The eternal Monday of the working weekend

I think I’ve mentioned before that I seem to be the last person in the British Diaspora who doesn’t say “absolutely” when he means “yes”. Well, it’s getting worse: “Linguish” is fast taking over whatever was left of English that had not already been destroyed by Essex “chavisms”. I’d like to think that at least a small but vocal minority of the London rioters were looting and pillaging in the cause of saving the English language from “laters” and “innit”, but I doubt it somehow. This is a lost cause.

Wales is welsh, but how Welsh is Wales?

The cause is so completely lost that the BBC, once a bulwark of Oxford tonality, now communicates in tweets and bites and blogs and emails full of typos. They have also adopted, from their highly-principled tabloid colleagues no doubt, those irritating “sporty-speak” references to international events without using national descriptors. One no longer reads of an “Iraqi” oilfield burning, a “Pakistani” bombing, a “French” connection or a “Canadian” diplomat: Iraq oilfield, Pakistan bombing, France connection and Canada diplomat have taken over as cleanly as a Spain mid-fielder or a Germany fly-half. There are exceptions, Afghan is still used, also Dutch: the former because it’s much shorter, the latter because they don’t like it.

A BBC staffer kindly wrote that she likes the Dickensian feel of Drood, while another enjoyed my “curious” style. I think they both meant that I write in English. One reader even told me that I would not be understood by most Americans, as if that were a worthy goal, while another mentioned that he reads my column with a dictionary and is grateful for the cerebral exercise it affords him. I’m flattered, of course, but it’s not as if I were tossing off words like “anent”, “maudlin”, “consuent”, “antediluvian”, “tumescent”, “malefic” or “segue”… at least not often. The language I use is for the most part plain, pithy and even up to date. I would describe it as “contemporary with Edwardian highlights”. I certainly try to avoid intrusive lingo, unless it’s for the sake of “fussing up” a bit of atmosphere, as Mark Twain would put it.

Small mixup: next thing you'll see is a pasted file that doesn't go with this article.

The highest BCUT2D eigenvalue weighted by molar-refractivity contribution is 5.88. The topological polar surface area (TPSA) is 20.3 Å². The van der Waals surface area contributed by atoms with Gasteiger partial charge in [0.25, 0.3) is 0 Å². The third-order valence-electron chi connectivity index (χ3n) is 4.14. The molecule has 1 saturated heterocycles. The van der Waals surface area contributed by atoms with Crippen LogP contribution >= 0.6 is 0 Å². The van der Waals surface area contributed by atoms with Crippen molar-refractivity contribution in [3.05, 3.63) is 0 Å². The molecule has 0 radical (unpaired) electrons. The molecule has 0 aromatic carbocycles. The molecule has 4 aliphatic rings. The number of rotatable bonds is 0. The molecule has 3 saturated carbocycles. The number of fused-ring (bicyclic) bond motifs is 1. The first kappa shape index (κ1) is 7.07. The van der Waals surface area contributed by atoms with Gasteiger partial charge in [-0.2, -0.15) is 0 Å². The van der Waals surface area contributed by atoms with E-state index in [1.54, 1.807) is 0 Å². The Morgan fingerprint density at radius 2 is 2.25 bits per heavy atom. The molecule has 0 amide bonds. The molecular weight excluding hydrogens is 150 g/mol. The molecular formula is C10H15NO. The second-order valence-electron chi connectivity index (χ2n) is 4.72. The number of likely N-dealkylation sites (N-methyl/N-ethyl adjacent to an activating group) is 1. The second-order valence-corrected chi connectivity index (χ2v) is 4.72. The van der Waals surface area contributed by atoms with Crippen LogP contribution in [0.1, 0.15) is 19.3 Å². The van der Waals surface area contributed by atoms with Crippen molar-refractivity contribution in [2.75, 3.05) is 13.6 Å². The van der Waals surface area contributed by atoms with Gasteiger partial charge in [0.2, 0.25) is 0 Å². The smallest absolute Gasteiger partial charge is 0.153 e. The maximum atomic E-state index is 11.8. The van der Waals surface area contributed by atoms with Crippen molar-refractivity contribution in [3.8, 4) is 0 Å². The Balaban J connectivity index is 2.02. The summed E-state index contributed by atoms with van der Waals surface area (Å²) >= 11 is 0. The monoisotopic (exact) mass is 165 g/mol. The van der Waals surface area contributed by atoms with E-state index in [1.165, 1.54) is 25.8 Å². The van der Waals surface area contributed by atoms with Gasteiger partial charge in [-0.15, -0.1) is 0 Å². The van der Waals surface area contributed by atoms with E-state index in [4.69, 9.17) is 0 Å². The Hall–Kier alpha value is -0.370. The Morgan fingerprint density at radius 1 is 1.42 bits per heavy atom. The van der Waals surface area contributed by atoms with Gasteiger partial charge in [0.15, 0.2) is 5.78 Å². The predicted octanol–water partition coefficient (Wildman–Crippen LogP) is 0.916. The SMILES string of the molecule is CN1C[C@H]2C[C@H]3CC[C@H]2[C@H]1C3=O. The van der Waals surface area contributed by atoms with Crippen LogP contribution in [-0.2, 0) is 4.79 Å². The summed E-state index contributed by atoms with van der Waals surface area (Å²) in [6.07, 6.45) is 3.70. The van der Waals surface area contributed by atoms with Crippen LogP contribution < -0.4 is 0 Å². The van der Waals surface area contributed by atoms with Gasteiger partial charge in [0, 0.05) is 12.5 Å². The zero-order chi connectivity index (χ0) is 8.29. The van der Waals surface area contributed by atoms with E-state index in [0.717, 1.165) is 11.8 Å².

Outside the box, but still inside the office

One of the most offensive aspects of new-speak is the way the workplace, with its horrid, upbeat slogans has gone mainstream. “Going forward”, “pushing the envelope”, “staying in the loop”: we now do all these things on a daily basis, even outside the office. Indeed, many of us do them even though we’ve never seen the inside of an office. Some of us have started to “leverage” the housework, “finesse” the tax returns, “flex-in” our weekend commitments, “outsource” the children, “keep on the page” at traffic lights and supermarkets, “hum along” with other people’s dumb ideas and even to “shift our paradigm” every now and then (which, to paraphrase Bob Lewis, means not having a clue as to what you’ve been doing all these years, or why your life has been a failure so far, but planning to get it wrong in entirely new ways in future). There is nothing inherently bad about office language. Most of these expressions, if applied sparingly and with imagination, are colourful, informative, even useful in their brevity. Everyone knows immediately what is meant by “blame-storming” and we’ve all experienced the occasional, or all-too-frequent, “salmon day”, which the Urban Dictionary describes as spending a whole day swimming against the flow only to get screwed and die at the end. No, the malignancy of this kind of language is the way it colonizes the non-working world, putting everyone who isn’t privileged enough to be in permanent, five-digit employment outside the clubhouse, even outside the perimeter fence. It is the sort of neo-colonialism that imposes the values, codes and doubtful ethics of one small group (those in the white-collar workplace) on all the rest of humanity, while denying them any real stake or return.

Following on the heels of the already completed invasion by ubiquitous office technology (smart phones and Wi-Fi-facilitated notebooks) into everyone else’s quiet cove, lakeside idyll or mountain retreat, management-speak now seeks to impress the very cadences of the working week on the easy-living language of weekends and holidays. Are we never to be free of our employers? Must we let them “empower’ us with shimmering pieces of seductive equipment which, far from being a privilege, are nothing more than shackles of platinum, a way to ensure that we never really leave our desk? And are we then, from the depths of our slavery, so servile as to seek the approbation of less-networked species as we trot out our latest gems of cube-farm lingo in a jingoistic attempt to improve troop morale in the face of yet another wet Sunday barbecue? You may be a better man than I am, Gunga Din, but I’ve got the key to the executive men’s room … and it’s on the tip of my tongue.

Edwin Drood

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